While Morgan remembers the ground fondly, the old Twickenham still had one enduring fault as far as he was concerned. “There was little to dislike about Twickenham, but I wasn't too fond of the wind. The biggest problem was the swirling. It seemed to blow from every direction; as we used to say, like the Hurricane Esther. One had no idea in which direction it was blowing – it changed all the time.”
Morgan, like so many other great internationals, also recalled with warm pleasure the baths. “I was immensely impressed with the changing rooms. They were big and warm, with so many showers and ten large baths – sheer luxury for those of us who only had very basic facilities back in Cardiff in those days.”
And he reiterated his love of the playing surface as well as the proximity of the spectators in the old ground, which created that special, almost intimate atmosphere. “I thought the ground with its beautifully manicured pitch was magic. I loved the closeness of the crowd and there was a great atmosphere which inspired you to try to play winning, attractive rugby.”
However, Morgan is comfortable with change, with progress and his praise of the 21st-century Twickenham is unstinting. “It is a magnificent stadium and a fine stage for great international matches.”
On retiring from playing, Morgan carved himself an outstanding career in broadcasting, finishing up in a lofty position. “I took early retirement from the BBC as Head of Outside Broadcasts Group Television, which was responsible at that time for all the programmes covering sport, national and state events, like royal weddings, the Remembrance Festival, the State Opening of Parliament and so on. I was also the Royal Liaison Officer for the BBC.”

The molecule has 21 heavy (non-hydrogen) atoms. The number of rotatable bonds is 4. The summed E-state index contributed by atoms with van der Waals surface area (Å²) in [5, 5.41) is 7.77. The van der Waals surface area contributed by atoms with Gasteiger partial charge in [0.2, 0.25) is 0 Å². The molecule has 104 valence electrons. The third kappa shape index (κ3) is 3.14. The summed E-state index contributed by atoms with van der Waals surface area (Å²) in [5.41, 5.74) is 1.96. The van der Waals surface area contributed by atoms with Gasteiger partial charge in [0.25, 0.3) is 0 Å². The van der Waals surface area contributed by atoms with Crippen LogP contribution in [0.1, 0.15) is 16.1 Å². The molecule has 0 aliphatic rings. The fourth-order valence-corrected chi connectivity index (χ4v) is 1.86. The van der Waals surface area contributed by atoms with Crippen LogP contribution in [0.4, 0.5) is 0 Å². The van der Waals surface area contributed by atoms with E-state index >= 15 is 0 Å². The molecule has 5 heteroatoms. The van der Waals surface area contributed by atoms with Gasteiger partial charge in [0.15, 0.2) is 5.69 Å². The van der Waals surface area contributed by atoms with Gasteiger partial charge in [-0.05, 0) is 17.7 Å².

Even then there came more. Morgan’s eloquent, mellifluous tones were to grace the airwaves for more than a decade after that. “After I left the BBC I presented a sports programme on BBC Radio 4, Sport on 4, for 12 years every Saturday morning. I also worked for a company called CPMA who owned the broadcasting rights for the first three Rugby World Cups. In addition I was Honorary Chairman of ‘Rugby News’, retiring from that position at the end of last year.”
Morgan paid tribute to the World Rugby Museum’s Wall of Fame, speaking for everyone in the game when he said: “I believe it is very important to document the history of rugby at Twickenham and all the people who have contributed to that history.
“Rugby fans from all over the world regard Twickenham as one of the most important grounds for prompting memories of great moments and great players. I really am thrilled and honoured to be placed on the Wall of Fame alongside so many distinguished rugby players. I feel very humble too.”
Article by Dai Llewellyn